What’s Next for Music Criticism?

While I’m pret­ty sure some of the arti­cles pro­nounc­ing music crit­i­cism dead have reached puber­ty at this point, there remains an open ques­tion of its val­ue (and virtue). Is it pos­si­ble that the future of music crit­i­cism isn’t writ­ten? That’s not a rhetor­i­cal ques­tion. Is it pos­si­ble that the future of music crit­i­cism is…vlogging?

I’ll start with Antho­ny Fan­tano of The Nee­dle Drop. Antho­ny, the self-pro­claimed Internet’s busiest music nerd, cranks through tons of reviews and posts them on YouTube. It’s per­fect bite-sized con­tent that uncov­ers some records that may not get as much atten­tion buried in the fourth and fifth slot in a dai­ly rota­tion. A pret­ty nov­el con­tent strat­e­gy when every­one says they’re inun­dat­ed, no?

Chris Ott is tak­ing a decid­ed­ly dif­fer­ent approach. His Vimeo chan­nel, Shal­low Rewards, is music crit­i­cism the way I remem­ber it; equal parts oral his­to­ry, hagiog­ra­phy and rit­u­al sac­ri­fice. I’m still in awe of his two-part series on shoegaze. If you’re some­one who is old enough to remem­ber the free asso­cia­tive spir­it that made music crit­i­cism mag­i­cal for many of us, you’ll want to watch every week.

A Must-Read Kanye West Roundtable

Were you one of the poor souls spazz­ing out over Kanye’s 10.0 from Pitch­fork? How per­fect­ly 2002 of you. If you’re look­ing for more grist for the mill, look no fur­ther than Jeff Weiss’ excel­lent My Beau­ti­ful Dark Twist­ed Fam­i­ly round­table, in which sev­er­al crit­ics offer their thoughts on what most peo­ple seem to believe is the album of the year. (I’m inclined to agree with most peo­ple.)

Not good enough? Jeff and his friends are real­ly, real­ly fun­ny.

A Benediction for Music Criticism

Today’s my last day as music edi­tor at comcast.net. It’s a weird feel­ing to be wrap­ping up what has been a pret­ty amaz­ing 10-year jour­ney at the periph­ery of the music indus­try.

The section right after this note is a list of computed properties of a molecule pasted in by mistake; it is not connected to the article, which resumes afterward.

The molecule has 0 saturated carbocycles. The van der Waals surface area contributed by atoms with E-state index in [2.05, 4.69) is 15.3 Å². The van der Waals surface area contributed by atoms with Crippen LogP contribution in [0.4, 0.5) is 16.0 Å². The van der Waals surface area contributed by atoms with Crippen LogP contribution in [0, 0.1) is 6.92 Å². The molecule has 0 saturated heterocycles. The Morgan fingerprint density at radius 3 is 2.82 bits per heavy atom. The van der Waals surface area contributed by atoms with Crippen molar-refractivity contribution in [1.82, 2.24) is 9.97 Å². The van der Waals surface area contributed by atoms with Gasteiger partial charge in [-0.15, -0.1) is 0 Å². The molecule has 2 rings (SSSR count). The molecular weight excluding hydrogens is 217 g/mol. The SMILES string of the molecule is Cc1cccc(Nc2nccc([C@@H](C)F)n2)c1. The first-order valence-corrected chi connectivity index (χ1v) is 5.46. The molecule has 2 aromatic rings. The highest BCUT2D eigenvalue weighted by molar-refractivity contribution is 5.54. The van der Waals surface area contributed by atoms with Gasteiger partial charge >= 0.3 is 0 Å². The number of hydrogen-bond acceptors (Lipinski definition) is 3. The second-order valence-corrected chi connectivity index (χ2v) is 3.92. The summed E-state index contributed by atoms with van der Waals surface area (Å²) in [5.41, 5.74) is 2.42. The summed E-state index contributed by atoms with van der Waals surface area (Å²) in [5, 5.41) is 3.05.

I’ll be the first to admit that I was nev­er a great music critic.When I first start­ed scrib­bling about songs back in ’99, I strove hard to con­nect the music I heard into some social phe­nom­e­na. Square peg meet round hole. I now real­ize that most of the music I wrote about nev­er attempt­ed to con­nect in any way to the events of the last ten years, save for a track or two about New York post-9/11 or New Orleans post-Kat­ri­na. When I look back on the ear­li­est writ­ing I did for Pitch­fork and Sty­lus, I’m tor­tured by my prose and lack of style.

It wasn’t until I start­ed work­ing with the now infa­mous Chris Wein­garten that I real­ly blos­somed as a crit­ic. Chris picked me up off the music crit­ic scrap heap, hav­ing been fresh­ly fired from Deci­bel Mag­a­zine, to work on this new site called Paper Thin Walls. There I final­ly con­nect­ed with the crit­i­cal com­mu­ni­ty in the way I’d always hoped: a snarky out­sider who sim­ply didn’t under­stand why so many crit­ics and blog­gers all fawned over the same bands at once. Chris helped me dis­cov­er my voice and he did some­thing no edi­tor I’d worked with before him had done: he would edit my pieces with my input, often in real-time. It was amaz­ing to work with him on that project, doomed though it was. Most of my best work was lost when the Paper Thin Walls servers crashed. Shame, real­ly.

While work­ing there I met my friend Tom Mal­lon, a for­mer CMJ col­league of Chris’ and the music edi­tor at comcast.net. He and I often chipped in on the blur­by, Twit­ter-on-steroids news items for Paper Thin Walls. It was a lot of fun. Lit­tle did I know it was also an audi­tion for my cur­rent job, iden­ti­fy­ing news­wor­thy items and then find­ing the right hook to get peo­ple to check them out. I have no idea how many peo­ple fol­lowed our links, but it sure as hell was a lot of fun.

Then the unex­pect­ed hap­pened. While I was apply­ing for a job on craigslist, Tom reached out to ask if I was still look­ing for work. I was. He told me to get him my resume. The rest is his­to­ry. I start­ed here at Com­cast in April 2007, came on full-time in Sep­tem­ber of that year and have been run­ning things ever since.

Here’s a quick run­down of some of the things I was able to do here that I prob­a­bly couldn’t–or wouldn’t–have done any­where else: